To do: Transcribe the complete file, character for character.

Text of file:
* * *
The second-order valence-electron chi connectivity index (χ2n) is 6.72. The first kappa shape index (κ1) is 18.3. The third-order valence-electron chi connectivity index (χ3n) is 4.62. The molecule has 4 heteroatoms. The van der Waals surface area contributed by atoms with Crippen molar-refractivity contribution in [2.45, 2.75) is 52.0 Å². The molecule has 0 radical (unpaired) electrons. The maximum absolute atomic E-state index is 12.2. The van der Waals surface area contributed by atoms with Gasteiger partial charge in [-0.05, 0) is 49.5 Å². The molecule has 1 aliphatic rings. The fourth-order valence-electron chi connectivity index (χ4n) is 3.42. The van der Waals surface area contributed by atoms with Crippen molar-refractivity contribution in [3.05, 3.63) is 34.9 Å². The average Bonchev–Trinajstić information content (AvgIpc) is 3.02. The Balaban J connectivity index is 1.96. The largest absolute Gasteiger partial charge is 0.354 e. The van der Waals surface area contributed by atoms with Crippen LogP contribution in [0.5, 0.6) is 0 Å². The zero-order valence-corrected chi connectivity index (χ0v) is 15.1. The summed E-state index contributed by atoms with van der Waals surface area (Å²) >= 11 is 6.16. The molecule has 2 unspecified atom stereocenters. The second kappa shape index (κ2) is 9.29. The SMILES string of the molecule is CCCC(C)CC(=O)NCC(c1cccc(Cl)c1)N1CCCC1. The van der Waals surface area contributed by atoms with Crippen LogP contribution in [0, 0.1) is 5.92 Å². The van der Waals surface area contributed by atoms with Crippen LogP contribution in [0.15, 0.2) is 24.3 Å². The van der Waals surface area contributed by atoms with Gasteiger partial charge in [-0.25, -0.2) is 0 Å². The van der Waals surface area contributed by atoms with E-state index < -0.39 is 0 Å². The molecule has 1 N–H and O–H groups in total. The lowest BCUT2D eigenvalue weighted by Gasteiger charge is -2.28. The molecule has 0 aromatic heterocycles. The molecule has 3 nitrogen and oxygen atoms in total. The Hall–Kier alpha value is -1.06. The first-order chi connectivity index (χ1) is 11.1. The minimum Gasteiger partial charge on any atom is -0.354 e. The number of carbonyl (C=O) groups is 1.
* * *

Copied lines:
The second-order valence-electron chi connectivity index (χ2n) is 6.72. The first kappa shape index (κ1) is 18.3. The third-order valence-electron chi connectivity index (χ3n) is 4.62. The molecule has 4 heteroatoms. The van der Waals surface area contributed by atoms with Crippen molar-refractivity contribution in [2.45, 2.75) is 52.0 Å². The molecule has 0 radical (unpaired) electrons. The maximum absolute atomic E-state index is 12.2. The van der Waals surface area contributed by atoms with Gasteiger partial charge in [-0.05, 0) is 49.5 Å². The molecule has 1 aliphatic rings. The fourth-order valence-electron chi connectivity index (χ4n) is 3.42. The van der Waals surface area contributed by atoms with Crippen molar-refractivity contribution in [3.05, 3.63) is 34.9 Å². The average Bonchev–Trinajstić information content (AvgIpc) is 3.02. The Balaban J connectivity index is 1.96. The largest absolute Gasteiger partial charge is 0.354 e. The van der Waals surface area contributed by atoms with Crippen LogP contribution in [0.5, 0.6) is 0 Å². The zero-order valence-corrected chi connectivity index (χ0v) is 15.1. The summed E-state index contributed by atoms with van der Waals surface area (Å²) >= 11 is 6.16. The molecule has 2 unspecified atom stereocenters. The second kappa shape index (κ2) is 9.29. The SMILES string of the molecule is CCCC(C)CC(=O)NCC(c1cccc(Cl)c1)N1CCCC1. The van der Waals surface area contributed by atoms with Crippen LogP contribution in [0, 0.1) is 5.92 Å². The van der Waals surface area contributed by atoms with Crippen LogP contribution in [0.15, 0.2) is 24.3 Å². The van der Waals surface area contributed by atoms with Gasteiger partial charge in [-0.25, -0.2) is 0 Å². The van der Waals surface area contributed by atoms with E-state index < -0.39 is 0 Å². The molecule has 1 N–H and O–H groups in total. The lowest BCUT2D eigenvalue weighted by Gasteiger charge is -2.28. The molecule has 0 aromatic heterocycles. The molecule has 3 nitrogen and oxygen atoms in total. The Hall–Kier alpha value is -1.06. The first-order chi connectivity index (χ1) is 11.1. The minimum Gasteiger partial charge on any atom is -0.354 e. The number of carbonyl (C=O) groups is 1.